Vetting luggage on corporate jets
Security on private aircraft is frequently relatively low on the food chain. While we are often horrified at the poor security protection given corporate aircraft, particularly when not at its home airport, today we are concerned with the issue of luggage.
Luggage on corporate jets presents an interesting problem. On the one hand, passengers are generally in the trusted category. On the other hand, because of the nature of the clientele, we sometimes keep less-good track of what luggage belongs to whom, and it has not been uncommon to find luggage on board which doesn’t actually belong to any of the passengers. This is not good. In fact, it is bad.
While you might think it is bad because it might be a bomb, this is not our primary concern in this article. Rather, our primary concern is that if luggage or a package not belonging to a passenger ends up on board (intended to be picked up by ground crew at the destination), and if it contains some sort of contraband, and if it is discovered by customs at the destination, you will have two sets of problems.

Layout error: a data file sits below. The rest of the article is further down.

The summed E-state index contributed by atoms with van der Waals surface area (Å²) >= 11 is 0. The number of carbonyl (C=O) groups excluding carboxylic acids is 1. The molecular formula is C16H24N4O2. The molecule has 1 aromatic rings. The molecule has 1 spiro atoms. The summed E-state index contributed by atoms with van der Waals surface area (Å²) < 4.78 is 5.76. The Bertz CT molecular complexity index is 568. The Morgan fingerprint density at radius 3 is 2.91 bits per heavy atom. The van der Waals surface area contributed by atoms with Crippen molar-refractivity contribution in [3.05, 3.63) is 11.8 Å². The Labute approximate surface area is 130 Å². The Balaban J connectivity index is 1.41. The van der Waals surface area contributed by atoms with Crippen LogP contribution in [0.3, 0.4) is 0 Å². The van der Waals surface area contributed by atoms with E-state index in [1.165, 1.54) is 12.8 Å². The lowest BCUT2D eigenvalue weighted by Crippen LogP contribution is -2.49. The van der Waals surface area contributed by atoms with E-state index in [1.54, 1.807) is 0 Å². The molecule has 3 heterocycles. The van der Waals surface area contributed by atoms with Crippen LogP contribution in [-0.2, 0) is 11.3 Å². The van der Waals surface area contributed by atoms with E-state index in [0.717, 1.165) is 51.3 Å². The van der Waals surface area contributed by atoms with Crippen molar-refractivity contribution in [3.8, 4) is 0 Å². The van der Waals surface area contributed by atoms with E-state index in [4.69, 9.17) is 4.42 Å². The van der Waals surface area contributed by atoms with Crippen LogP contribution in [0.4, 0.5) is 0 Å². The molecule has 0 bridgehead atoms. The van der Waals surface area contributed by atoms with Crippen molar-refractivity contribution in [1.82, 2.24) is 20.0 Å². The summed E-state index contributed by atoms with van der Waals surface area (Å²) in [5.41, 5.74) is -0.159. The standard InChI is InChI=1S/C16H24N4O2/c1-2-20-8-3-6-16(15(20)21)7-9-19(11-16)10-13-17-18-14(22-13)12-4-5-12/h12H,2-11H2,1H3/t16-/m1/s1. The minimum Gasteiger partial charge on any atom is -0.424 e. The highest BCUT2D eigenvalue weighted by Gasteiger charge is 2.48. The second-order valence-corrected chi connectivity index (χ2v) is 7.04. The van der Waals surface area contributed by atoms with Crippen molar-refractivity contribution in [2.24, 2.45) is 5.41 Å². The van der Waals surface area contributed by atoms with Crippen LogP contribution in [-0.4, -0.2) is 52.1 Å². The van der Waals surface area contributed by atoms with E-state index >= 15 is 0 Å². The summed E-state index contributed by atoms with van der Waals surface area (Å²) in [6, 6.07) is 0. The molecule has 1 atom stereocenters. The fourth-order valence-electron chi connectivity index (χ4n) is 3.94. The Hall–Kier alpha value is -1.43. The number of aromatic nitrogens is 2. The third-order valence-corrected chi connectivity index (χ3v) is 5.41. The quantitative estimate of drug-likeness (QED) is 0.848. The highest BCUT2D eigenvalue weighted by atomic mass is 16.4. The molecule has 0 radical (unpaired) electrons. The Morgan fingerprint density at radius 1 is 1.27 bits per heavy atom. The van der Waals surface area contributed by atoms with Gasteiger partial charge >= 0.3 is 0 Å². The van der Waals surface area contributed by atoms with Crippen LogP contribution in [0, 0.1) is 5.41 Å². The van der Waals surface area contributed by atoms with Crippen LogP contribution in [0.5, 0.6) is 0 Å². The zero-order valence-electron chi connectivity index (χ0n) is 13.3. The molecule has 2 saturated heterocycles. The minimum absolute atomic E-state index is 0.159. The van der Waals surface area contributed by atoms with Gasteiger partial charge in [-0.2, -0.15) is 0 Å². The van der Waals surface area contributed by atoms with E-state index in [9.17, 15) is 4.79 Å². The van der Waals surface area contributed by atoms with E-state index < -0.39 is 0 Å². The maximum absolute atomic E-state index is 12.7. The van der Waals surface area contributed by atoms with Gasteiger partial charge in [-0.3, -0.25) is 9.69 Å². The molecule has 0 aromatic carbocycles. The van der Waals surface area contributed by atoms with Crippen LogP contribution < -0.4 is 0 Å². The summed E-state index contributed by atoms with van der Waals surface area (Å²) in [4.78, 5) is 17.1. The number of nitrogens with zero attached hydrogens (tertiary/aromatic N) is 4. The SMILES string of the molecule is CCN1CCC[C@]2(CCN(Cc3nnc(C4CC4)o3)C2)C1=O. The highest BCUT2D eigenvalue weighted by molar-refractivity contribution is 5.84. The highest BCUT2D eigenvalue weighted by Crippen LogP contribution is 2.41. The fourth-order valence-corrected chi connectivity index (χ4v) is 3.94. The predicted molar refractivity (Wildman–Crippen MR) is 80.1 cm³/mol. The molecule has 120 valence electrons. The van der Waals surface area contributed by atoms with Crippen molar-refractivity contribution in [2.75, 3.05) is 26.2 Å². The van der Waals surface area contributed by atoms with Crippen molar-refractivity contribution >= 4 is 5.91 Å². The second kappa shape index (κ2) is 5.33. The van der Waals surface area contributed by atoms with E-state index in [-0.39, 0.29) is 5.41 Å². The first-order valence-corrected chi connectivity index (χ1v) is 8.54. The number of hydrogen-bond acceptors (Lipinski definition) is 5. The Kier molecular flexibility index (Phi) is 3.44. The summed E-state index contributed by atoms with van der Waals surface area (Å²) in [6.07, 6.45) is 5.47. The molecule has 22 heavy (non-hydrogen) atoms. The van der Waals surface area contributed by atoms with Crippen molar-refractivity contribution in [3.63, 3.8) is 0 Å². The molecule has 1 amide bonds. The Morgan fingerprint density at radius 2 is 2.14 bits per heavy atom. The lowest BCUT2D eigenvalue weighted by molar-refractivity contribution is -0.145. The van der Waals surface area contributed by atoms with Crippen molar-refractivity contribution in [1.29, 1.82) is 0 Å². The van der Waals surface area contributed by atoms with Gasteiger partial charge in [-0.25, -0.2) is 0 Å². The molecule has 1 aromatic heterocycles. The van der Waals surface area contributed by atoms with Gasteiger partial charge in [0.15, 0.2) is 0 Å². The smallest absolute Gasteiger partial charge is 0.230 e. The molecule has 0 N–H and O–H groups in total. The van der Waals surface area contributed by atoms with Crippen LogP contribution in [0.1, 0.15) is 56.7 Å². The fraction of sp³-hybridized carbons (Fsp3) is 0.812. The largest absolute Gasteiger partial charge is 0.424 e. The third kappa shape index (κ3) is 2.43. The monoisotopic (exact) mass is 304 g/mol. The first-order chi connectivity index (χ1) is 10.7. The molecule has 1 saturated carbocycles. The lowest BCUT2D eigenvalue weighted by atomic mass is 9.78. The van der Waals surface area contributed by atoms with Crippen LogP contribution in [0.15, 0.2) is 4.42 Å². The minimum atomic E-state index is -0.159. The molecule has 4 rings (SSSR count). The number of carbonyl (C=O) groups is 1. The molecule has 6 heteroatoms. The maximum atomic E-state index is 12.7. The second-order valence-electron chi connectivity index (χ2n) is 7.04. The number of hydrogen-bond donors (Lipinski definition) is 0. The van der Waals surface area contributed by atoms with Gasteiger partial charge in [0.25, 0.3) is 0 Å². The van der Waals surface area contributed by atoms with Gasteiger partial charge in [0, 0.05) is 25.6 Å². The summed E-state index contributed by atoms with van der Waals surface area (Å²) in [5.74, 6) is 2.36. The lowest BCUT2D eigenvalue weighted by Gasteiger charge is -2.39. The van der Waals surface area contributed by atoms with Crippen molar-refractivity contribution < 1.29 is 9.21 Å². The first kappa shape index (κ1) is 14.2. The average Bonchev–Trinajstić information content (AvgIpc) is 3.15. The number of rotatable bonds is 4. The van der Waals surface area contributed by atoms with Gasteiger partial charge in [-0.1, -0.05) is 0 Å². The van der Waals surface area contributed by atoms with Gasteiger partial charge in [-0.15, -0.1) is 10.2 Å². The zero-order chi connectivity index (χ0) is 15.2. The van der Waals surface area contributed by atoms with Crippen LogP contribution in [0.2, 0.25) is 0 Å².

First, you – and possibly your client – will have to deal with the actual issue with customs and local law enforcement, something that will probably not sit well with your client. Second, you will be forever marked in the computer as needing a higher level of inspection, and will suffer unnecessary hassle on your every trip, something that will probably not sit well with your client.
Obviously, you cannot, in the normal course of events, search the luggage of your passengers. You can, however, identify every piece of luggage and make sure you know to whom it belongs. If you have a piece of luggage that nobody on board claims as their own, it should be turned over to the police or left at the departing airport. Either way, it shouldn’t go with you.